Dusty In Memphis (Atlantic ’69, Rhino ‘92) Rating: A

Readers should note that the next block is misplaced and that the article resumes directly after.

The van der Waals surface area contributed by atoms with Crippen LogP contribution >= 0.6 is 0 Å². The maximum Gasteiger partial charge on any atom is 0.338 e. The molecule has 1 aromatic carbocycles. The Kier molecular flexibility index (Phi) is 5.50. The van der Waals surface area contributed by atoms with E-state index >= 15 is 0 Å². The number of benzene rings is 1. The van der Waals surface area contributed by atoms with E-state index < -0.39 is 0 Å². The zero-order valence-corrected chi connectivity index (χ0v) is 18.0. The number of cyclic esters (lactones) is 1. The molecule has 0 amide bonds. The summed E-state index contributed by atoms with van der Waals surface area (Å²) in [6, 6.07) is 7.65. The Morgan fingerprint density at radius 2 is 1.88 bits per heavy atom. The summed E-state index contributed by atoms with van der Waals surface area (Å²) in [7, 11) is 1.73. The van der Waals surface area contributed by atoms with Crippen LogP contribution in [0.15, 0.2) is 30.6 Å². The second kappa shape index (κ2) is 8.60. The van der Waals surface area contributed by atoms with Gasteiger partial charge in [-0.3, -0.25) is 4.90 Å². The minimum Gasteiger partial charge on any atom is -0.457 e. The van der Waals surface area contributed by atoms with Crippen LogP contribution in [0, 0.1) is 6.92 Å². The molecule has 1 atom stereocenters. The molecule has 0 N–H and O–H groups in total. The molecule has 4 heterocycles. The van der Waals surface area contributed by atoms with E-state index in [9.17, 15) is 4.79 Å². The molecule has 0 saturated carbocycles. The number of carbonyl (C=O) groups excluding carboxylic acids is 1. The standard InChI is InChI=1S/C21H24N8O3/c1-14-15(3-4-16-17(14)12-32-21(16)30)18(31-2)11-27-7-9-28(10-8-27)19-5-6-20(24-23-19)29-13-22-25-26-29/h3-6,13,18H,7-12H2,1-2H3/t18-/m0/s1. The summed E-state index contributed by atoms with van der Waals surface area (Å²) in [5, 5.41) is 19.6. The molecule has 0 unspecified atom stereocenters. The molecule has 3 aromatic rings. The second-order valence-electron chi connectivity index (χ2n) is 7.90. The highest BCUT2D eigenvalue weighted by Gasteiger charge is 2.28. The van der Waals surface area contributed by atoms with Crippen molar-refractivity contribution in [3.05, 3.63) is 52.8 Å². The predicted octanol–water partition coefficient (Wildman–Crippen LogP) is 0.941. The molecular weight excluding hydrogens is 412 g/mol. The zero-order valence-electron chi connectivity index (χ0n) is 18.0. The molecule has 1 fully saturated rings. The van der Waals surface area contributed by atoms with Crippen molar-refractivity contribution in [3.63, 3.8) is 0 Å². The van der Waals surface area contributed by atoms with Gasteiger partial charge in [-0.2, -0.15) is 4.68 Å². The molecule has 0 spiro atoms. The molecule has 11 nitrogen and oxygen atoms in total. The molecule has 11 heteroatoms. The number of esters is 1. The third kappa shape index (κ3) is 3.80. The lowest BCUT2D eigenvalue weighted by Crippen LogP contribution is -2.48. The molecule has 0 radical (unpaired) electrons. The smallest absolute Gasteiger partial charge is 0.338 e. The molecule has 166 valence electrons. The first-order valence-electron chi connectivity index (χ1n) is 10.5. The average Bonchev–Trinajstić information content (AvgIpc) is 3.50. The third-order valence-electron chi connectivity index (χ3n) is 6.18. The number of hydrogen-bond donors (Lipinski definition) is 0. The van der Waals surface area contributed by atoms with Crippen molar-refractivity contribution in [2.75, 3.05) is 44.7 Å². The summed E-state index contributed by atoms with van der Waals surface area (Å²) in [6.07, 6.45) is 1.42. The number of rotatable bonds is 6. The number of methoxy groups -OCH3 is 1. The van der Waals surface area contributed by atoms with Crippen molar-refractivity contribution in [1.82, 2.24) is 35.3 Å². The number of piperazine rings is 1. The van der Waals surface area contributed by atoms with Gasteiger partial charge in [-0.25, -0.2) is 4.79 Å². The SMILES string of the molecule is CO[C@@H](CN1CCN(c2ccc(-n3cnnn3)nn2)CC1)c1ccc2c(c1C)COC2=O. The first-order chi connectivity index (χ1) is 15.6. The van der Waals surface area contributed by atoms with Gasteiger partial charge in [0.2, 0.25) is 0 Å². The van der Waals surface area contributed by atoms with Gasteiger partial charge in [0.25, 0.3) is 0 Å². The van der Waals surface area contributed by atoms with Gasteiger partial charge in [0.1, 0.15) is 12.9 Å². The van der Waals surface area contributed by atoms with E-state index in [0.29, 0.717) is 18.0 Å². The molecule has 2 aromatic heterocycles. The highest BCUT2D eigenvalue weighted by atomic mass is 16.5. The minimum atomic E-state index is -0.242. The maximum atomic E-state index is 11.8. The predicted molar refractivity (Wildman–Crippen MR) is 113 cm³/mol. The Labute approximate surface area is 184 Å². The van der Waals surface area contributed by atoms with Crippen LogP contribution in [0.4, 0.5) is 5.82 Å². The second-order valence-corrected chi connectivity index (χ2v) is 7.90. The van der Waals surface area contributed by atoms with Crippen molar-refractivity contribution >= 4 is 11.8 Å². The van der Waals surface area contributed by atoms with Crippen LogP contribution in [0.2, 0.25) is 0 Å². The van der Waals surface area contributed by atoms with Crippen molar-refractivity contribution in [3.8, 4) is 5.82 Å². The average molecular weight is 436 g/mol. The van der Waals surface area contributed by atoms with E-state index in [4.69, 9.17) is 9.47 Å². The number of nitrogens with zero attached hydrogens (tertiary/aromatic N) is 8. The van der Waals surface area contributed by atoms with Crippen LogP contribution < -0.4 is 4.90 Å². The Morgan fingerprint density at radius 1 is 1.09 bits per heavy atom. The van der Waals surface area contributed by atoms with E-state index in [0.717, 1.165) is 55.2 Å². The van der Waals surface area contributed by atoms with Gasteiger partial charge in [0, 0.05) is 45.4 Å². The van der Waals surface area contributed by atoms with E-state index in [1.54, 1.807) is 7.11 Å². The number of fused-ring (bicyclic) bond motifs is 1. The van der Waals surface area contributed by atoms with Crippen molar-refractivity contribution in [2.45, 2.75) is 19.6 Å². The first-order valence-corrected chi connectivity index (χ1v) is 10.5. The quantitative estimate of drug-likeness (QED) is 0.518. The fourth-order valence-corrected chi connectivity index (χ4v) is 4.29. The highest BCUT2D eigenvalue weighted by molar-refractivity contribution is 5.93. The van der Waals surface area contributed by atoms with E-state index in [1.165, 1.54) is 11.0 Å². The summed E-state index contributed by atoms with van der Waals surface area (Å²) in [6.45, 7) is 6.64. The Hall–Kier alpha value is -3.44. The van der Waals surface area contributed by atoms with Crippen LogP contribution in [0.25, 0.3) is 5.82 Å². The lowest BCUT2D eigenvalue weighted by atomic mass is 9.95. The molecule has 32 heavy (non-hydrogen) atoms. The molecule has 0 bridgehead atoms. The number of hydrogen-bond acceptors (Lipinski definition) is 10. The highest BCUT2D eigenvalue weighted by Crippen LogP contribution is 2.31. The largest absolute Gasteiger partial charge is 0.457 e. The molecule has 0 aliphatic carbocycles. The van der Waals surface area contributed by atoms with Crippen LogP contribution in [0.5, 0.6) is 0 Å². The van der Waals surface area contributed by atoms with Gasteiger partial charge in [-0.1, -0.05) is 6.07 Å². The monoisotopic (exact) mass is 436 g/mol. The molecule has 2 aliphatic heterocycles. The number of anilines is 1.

Already a well regarded pop singer, British blonde Dusty Springfield landed in Memphis in 1969, and the stage was set for her finest hour. Dusty In Memphis is a beautiful marriage of immaculate production work, classy string-heavy arrangements, a great band of session players, and truly wonderful vocals (by Dusty and the Sweet Inspirations, whose backing vocals bring a gospel touch to the proceedings). Considering the circumstances and production personnel (the legendary team of Jerry Wexler, Tom Dowd, and Arif Mardin), one might’ve expected this to be a gritty soul album in the grand old Atlantic/Stax tradition. Instead we get treated to an exceptional album of symphonic pop songs, and though the album didn’t sell in impressive numbers upon its release it has since been belatedly recognized as a classic of blue-eyed soul. What makes these intimate pop songs so soulful is Dusty’s ultra sexy voice; her husky, hushed tones have a naturally sad pitch that conveys a sensual sense of longing. Interpreting songs from some of the best and most sophisticated songwriters of the day, including four compositions from Gerry Goffin and Carole King, this album has a warm, lushly layered sound that’s singular in its stately elegance. I could go on and name some standout songs (“Son Of A Preacher Man” is the album’s best known song and its lone hit), but the whole album is one big highlight that should be listened to in its entirety. Out of print for some time but reissued by Rhino Records in 1992, Dusty In Memphis shows off a great singer in the right place at the right time at the peak of her powers.